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Fit for Human Ecology?

perspicaperspica 16 replies4 discussionsRegistered User Posts: 20 Junior Member
I see a lot of people discuss fit being BIG at Human Ecology. I assume they mean primarily social science work, but would anyone care to elaborate more on it?

My school doesn't really have much interdisciplinary opportunities, but I'm interested in probably HBHS or GPHS. I do both STEM and Humanities stuff (involved with robotics and science olympiads (anatomy medal winner at regional comp) and do a lot with spreading STEM to girls, and some humanities stuff with basic MUN involvement and history club). I won a minor award at a local science conference for social science research (impact of state legislation on school shooting frequency), which is probably my only "true" interdisciplinary thing, which sucks, because I really like social science but don't have many opportunities. I also had an internship with a psychotherapist, where primarily learned about the DSM and diagnostic process- would it be beneficial to apply as Human Development? Is there any other oppertunities I could use for social science stuff?
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Replies to: Fit for Human Ecology?

  • SardenSarden 22 replies0 discussionsRegistered User Posts: 22 Junior Member
    Fit at Cornell refers to how your intellectual and scholarly interests mesh with the mission, academic structure, and course offerings of a college unit. The College of Human Ecology is not an "interdisciplinary thing" or just "social science stuff". Interdisciplinary is an approach, not a course or academic theme.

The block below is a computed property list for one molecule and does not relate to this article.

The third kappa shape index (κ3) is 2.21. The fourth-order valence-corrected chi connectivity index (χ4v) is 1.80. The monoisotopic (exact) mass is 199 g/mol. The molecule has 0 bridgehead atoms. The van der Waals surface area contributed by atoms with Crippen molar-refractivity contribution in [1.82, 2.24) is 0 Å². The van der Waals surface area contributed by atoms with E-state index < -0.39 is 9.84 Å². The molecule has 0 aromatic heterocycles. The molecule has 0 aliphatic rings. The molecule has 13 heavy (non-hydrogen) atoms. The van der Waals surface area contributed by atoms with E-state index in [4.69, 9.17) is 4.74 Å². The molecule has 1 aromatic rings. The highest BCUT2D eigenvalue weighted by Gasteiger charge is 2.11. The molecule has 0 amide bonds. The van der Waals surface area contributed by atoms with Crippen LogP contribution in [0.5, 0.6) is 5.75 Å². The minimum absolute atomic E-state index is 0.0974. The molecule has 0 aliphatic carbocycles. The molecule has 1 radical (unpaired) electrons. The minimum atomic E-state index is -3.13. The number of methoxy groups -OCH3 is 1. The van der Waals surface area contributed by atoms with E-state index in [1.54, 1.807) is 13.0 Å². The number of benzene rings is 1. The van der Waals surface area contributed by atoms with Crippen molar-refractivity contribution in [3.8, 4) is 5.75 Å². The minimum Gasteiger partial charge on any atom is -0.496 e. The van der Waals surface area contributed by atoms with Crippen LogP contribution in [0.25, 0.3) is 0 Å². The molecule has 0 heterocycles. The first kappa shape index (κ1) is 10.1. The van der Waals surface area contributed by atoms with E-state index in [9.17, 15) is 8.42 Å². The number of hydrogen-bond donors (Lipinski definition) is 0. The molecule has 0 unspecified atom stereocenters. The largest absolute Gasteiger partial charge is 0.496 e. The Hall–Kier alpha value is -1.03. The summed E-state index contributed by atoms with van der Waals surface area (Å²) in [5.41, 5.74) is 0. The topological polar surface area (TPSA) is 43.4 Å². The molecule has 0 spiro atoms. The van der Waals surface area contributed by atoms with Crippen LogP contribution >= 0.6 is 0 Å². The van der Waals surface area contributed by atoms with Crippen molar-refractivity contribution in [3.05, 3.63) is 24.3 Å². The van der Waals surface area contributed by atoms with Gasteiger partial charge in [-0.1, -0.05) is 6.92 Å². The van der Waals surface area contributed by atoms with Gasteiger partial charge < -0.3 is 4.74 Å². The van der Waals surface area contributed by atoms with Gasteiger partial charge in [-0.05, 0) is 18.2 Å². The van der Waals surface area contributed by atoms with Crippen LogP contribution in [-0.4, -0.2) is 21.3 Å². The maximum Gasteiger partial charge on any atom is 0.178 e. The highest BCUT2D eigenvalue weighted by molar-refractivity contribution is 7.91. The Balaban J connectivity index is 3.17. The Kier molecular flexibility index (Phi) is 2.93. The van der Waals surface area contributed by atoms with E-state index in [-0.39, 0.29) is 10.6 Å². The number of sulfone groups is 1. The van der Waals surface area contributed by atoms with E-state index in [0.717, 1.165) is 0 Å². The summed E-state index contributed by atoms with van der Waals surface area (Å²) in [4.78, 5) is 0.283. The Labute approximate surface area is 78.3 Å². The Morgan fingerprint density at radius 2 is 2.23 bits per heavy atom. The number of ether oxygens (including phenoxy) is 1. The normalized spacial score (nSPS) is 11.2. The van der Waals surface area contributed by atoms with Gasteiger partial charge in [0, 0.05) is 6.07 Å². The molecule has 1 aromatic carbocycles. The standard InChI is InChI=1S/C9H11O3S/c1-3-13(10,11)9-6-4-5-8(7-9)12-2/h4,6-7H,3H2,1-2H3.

What are you interested in studying? You talk of applying to a major, because you had a related internship....but only as an admission strategy, not because you enjoyed it or found it interesting?
    The college has a simple and clear 14 word mission statement found right on their home page. "Fit" would be how you "connect" with the mission of CHE.
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  • collegemom3717collegemom3717 6364 replies48 discussionsRegistered User Posts: 6,412 Senior Member
    ^^well said

    The names of a major matter much less after college than you might think: for many early stage jobs and grad schools groups of majors are lumped together in a general category, and by your second job it's rare for the name of your college major to even come up.

    "Fit" for CHE is about how the program aligns with your larger life goals- who you are and where you want to go. That will show up in the kinds of things you have chosen to do, and how you weave them together in a narrative that fits the program.
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